How Do my Feet Affect my Knees?

THE FOOT TRIPOD

THE FOOT TRIPOD:

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1. Center of the calcaneus.
2. Head of the 1st metatarsal.
3. Head of the 5th metatarsal.

A healthy foot tripod is dependent on:
– Foot structure
– Flexibility of the joints.
– Strength, endurance and control of the muscles.

Dysfunction of one or more legs of the foot tripod can lead to plantar fasciitis (heel pain), pain in the ball of the foot, bunions, hammer toes and numbness to name a few.

CLINICAL APPLICATION:
Structural leg length discrepancies can cause lower back pain, amongst other complications. The body can compensate for this FUNCTIONALLY by increasing foot supination on the shorter side to equalise length. This is done by increasing downward movement and force under the head of the 1st MT, increasing the medial arch height.. compensating with your tripod.

The tripod can also FAIL functionally and create a leg length discrepancy (pictured). When the head of the 1st MT has a weakened or inactive downward force. A uniateral pronated or flat foot posture could result.

PHOTO_8

Can compensation for this occur higher up?

Definitely! If ‘re-supination’ cannot be achieved to restore leg length, another compensation can come from the pelvis.
If you anteriorly rotate the pelvis (ie the innominate rotates forward, bringing the ASIS forward) you can relatively increase leg length. This can be done favourably for one side and create pelvic torsion along with lateral tilt.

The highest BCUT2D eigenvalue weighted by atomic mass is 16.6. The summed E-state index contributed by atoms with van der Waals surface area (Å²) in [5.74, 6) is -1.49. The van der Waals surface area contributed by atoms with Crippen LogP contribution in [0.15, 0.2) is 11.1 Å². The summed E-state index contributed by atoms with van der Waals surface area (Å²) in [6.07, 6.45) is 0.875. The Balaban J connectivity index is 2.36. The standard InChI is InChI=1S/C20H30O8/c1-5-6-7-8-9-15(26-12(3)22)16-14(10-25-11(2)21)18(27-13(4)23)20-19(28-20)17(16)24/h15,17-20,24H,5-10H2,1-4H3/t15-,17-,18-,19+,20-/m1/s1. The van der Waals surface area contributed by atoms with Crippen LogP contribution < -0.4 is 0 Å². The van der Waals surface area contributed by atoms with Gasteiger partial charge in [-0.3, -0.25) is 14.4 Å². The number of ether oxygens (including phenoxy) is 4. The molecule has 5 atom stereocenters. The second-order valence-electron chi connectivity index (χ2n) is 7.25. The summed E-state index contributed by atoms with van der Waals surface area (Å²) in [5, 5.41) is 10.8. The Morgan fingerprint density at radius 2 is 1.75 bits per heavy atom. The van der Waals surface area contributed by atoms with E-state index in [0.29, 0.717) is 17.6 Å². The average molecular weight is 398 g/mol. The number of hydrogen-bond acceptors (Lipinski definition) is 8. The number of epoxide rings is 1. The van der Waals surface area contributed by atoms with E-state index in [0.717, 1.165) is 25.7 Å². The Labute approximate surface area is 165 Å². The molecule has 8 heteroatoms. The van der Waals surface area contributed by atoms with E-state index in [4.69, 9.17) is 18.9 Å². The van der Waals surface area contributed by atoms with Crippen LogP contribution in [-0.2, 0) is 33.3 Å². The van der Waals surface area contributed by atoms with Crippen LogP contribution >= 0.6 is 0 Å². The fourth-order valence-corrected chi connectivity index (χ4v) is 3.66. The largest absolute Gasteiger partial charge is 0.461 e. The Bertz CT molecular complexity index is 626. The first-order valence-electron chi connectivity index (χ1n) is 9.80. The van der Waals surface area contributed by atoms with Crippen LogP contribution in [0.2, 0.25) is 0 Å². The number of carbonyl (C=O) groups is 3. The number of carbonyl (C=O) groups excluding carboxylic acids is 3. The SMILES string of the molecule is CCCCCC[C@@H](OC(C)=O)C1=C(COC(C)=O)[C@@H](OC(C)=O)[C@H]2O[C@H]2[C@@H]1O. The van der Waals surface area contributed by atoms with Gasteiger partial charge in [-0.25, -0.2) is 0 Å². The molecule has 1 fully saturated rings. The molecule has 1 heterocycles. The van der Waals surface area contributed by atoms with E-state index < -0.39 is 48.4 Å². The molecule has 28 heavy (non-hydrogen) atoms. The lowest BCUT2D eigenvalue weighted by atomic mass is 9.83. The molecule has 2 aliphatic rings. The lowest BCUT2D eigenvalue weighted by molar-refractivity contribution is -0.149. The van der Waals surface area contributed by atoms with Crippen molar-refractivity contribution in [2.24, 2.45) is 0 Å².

Please Welcome Carol, our New Kinesiology Student!

Carol Bryans, Co-Op Kinesiology student from University of Waterloo

I have always been fascinated with the human body and how rapidly you can recover from injuries. This interest has led me to pursue a degree in Kinesiology with a minor in Medical Physiology at the University of Waterloo. I am currently a third year co-op student who has the wonderful opportunity of working here for the next few months. I am looking forward to working with such a great team of physiotherapists and chiropractors!

My personal experience as a dancer and my own experience with injuries has inspired me to pursue a career in healthcare and rehabilitation science, and I’m excited to learn more about the techniques used in injury rehabilitation and prehabilitation. 

In my spare time I enjoy cooking, reading, exercising, and I enjoy being outside as much as possible. Most of the time you can catch me doing yoga or reading in the park!